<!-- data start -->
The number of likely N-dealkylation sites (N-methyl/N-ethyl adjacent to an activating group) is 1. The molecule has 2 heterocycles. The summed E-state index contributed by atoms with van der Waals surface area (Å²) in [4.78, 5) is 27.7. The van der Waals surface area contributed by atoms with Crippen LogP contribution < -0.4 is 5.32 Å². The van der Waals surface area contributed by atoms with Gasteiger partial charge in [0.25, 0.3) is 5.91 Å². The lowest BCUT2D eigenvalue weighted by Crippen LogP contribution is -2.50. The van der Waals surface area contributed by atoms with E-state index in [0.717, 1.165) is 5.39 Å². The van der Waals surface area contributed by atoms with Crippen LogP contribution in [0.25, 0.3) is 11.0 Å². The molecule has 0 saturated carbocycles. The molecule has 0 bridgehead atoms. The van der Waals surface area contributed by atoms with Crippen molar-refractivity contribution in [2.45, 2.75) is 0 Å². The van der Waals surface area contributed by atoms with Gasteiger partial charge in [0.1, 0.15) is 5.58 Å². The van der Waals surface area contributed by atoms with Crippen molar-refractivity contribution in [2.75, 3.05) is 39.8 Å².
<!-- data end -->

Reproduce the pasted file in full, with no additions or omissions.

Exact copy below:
The number of likely N-dealkylation sites (N-methyl/N-ethyl adjacent to an activating group) is 1. The molecule has 2 heterocycles. The summed E-state index contributed by atoms with van der Waals surface area (Å²) in [4.78, 5) is 27.7. The van der Waals surface area contributed by atoms with Crippen LogP contribution < -0.4 is 5.32 Å². The van der Waals surface area contributed by atoms with Gasteiger partial charge in [0.25, 0.3) is 5.91 Å². The lowest BCUT2D eigenvalue weighted by Crippen LogP contribution is -2.50. The van der Waals surface area contributed by atoms with E-state index in [0.717, 1.165) is 5.39 Å². The van der Waals surface area contributed by atoms with Crippen LogP contribution in [0.25, 0.3) is 11.0 Å². The molecule has 0 saturated carbocycles. The molecule has 0 bridgehead atoms. The van der Waals surface area contributed by atoms with Crippen molar-refractivity contribution in [2.45, 2.75) is 0 Å². The van der Waals surface area contributed by atoms with Gasteiger partial charge in [0.1, 0.15) is 5.58 Å². The van der Waals surface area contributed by atoms with Crippen molar-refractivity contribution in [2.75, 3.05) is 39.8 Å².